Notes From Swan's Nest


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Fresh from Colorado's Farms to Our Table

My mouth is already watering for tomorrow morning’s trip to the Dillon farmers market, twenty minutes down the road and around the lake from our Breckenridge, Colorado home.
Last week, I made my first farmers market visit of the summer. It was a perfectly blue-sky mountain day, and as I drove along the lakeside and over the dam toward the little town of Dillon, the fresh, deep green of early-summer’s mountain vegetation as it reached toward the sky nearly took my breath away. I knew if I hiked up those mountains, I would find multitudes of dainty wild flowers in pinks, blues, yellows, and white; stands of tall aspen trees all aflutter with tiny new leaves, and soft mosses providing a downy carpet along creek beds – all white and foamy as the water tumbled down the mountain, icy cold with winter’s snowmelt.
But I was on a mission to discover locally-produced culinary treasures for our family table, and so I turned my attention from the quiet mountains to the hubbub of our bustling farmers market. What I discovered was well worth the trip.
My favorite organic farmer who has provided me with salad greens, fresh herbs and squash blossoms for the past several years wasn’t there – I heard she has moved on to Vail – but in her place I discovered Pastures of Plenty out of Longmont, Colorado. Their gorgeous display of home-grown organic baby lettuces, an heirloom variety of speckled salad greens called “Flash Trout Back”, deep purple-red baby beet greens, and rainbow Swiss chard – all beautifully displayed in giant woven baskets – was all it took to send my creative culinary juices into overdrive. As I filled my canvas bags with some of each variety, I could already envision the pretty-as-a-picture salads Randy and I would enjoy for the next several nights, and as I’m still preparing occasional meals for our next door neighbor recovering from a broken ankle, I knew I’d have the joy of sharing the wealth.
My next stop was Pastamoré – one of my favorite purveyors of flavored balsamic vinegars. To date, this Denver-area manufacturer still makes the best fig balsamic I’ve ever had the pleasure of cooking with, and their blackberry balsamic vinegar is pretty terrific, too. This year, they added several new flavors to their expansive lineup, so with thoughts of tender baby greens in my canvas bag and a carton of sweet, juicy organic strawberries at home in my fridge, I purchased a bottle of dark sweet cherry balsamic vinegar to try that night. All I can say is “wow”.
On to the next table….this time operated by a lovely young woman from Sunny Breeze Farm in Craig, Colorado. She was outfitted in a handmade, soft blue cotton dress and sheer, white bonnet customarily worn by Amish women, and she had a lovely display of goat cheeses, milk-based soaps, and Colorado lamb. I purchased a small tub of feta cheese with a pleasant peppery flavor, admired the embossed soaps, and made a note to return next time for the lamb. I continued on to other tables, admiring Bavarian sausages, artisan breads, luxurious flower bouquets,  packages of organic dried fruits and jars of preserves, a booth teeming with pottery from Poland, another with linens from Provence, and a crepe maker creating a chicken cordon bleu sandwich for another shopper that made my mouth water.  Note to self: Try the chicken cordon bleu crepe this week!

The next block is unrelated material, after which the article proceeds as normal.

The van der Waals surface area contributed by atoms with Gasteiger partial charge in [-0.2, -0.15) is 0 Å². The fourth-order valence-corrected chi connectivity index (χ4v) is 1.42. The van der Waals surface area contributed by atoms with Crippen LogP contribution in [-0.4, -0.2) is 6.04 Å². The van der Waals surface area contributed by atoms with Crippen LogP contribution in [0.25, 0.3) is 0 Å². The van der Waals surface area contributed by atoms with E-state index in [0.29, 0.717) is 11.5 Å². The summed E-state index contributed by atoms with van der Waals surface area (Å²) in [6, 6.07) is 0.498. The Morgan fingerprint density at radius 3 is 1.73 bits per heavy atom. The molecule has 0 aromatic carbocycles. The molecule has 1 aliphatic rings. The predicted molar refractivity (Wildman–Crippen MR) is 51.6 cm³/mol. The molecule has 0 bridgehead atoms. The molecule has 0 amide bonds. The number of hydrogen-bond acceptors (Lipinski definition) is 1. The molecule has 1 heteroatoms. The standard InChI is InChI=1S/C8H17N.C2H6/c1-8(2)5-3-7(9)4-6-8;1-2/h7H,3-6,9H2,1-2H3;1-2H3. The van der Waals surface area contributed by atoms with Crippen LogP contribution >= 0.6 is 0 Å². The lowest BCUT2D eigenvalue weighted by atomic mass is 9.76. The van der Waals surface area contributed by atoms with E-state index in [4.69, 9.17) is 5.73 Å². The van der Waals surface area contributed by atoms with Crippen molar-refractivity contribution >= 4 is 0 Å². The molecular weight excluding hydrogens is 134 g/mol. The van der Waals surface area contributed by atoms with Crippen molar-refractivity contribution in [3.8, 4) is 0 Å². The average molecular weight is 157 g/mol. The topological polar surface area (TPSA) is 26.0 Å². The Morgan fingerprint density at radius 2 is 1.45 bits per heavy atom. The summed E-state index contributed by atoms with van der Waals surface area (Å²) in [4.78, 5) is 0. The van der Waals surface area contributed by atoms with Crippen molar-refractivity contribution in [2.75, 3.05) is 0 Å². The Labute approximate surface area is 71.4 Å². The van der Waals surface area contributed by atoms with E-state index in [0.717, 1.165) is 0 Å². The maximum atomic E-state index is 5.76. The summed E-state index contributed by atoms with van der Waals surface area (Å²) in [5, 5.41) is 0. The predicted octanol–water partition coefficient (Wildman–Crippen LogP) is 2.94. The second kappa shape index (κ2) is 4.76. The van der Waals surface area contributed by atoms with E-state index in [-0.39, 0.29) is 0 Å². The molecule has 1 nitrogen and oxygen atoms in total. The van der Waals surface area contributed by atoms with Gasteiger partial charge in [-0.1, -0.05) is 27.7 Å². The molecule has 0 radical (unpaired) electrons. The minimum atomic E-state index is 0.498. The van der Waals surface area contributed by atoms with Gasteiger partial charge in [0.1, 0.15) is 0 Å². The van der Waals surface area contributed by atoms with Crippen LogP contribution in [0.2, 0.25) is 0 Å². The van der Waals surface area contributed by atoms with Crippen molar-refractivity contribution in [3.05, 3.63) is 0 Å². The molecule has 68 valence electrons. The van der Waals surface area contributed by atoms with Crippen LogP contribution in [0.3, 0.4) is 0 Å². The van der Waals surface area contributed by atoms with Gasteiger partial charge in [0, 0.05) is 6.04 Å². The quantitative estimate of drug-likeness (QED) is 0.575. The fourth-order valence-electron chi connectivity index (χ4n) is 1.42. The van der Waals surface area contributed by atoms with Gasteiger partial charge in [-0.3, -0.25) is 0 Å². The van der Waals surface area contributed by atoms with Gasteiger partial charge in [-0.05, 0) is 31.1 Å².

At last, I discovered Jumpin’ Good Goat Dairy from Buena Vista, Colorado. This small dairy is reportedly one of the nation’s fastest-growing commercial cheese makers, and I love that they are dedicated to sustainable farming. With forty varieties of farm-made goat cheese, this one-year old dairy knocked my socks off with their award-winning, soft “Lemon Dill” cheese and their firmer “First Snow” goat cheese marbled with vegetable ash. Jumpin’ Good’s Don Kanagy explained the vegetable ash adds no flavor to the cheese, but mellows it by modifying the cheese’s acidity. I purchased a portion of each, and Don tucked an extra wedge of “First Snow” into my bag, probably because I had tasted several samples and kept telling him how fabulous it was.
Tomorrow, I’ll return to the Dillon Farmers Market – canvas bags in hand – ready to discover new purveyors even as I return to those I fell in love with last week. On my list are ripe, juicy tomatoes from Forté Farms in Palisade on Colorado’s Western Slope, organic salad greens and herbs from Pastures of Plenty, goat cheese from Jumpin’ Good, and lamb from Sunny Breeze Farm. I can hardly wait, because when it comes to cooking meals in my kitchen, nothing gives me greater pleasure than knowing I’m serving fresh, flavorful menus to my family and friends, while supporting sustainable local farmers and producers who are dedicated to providing the very best.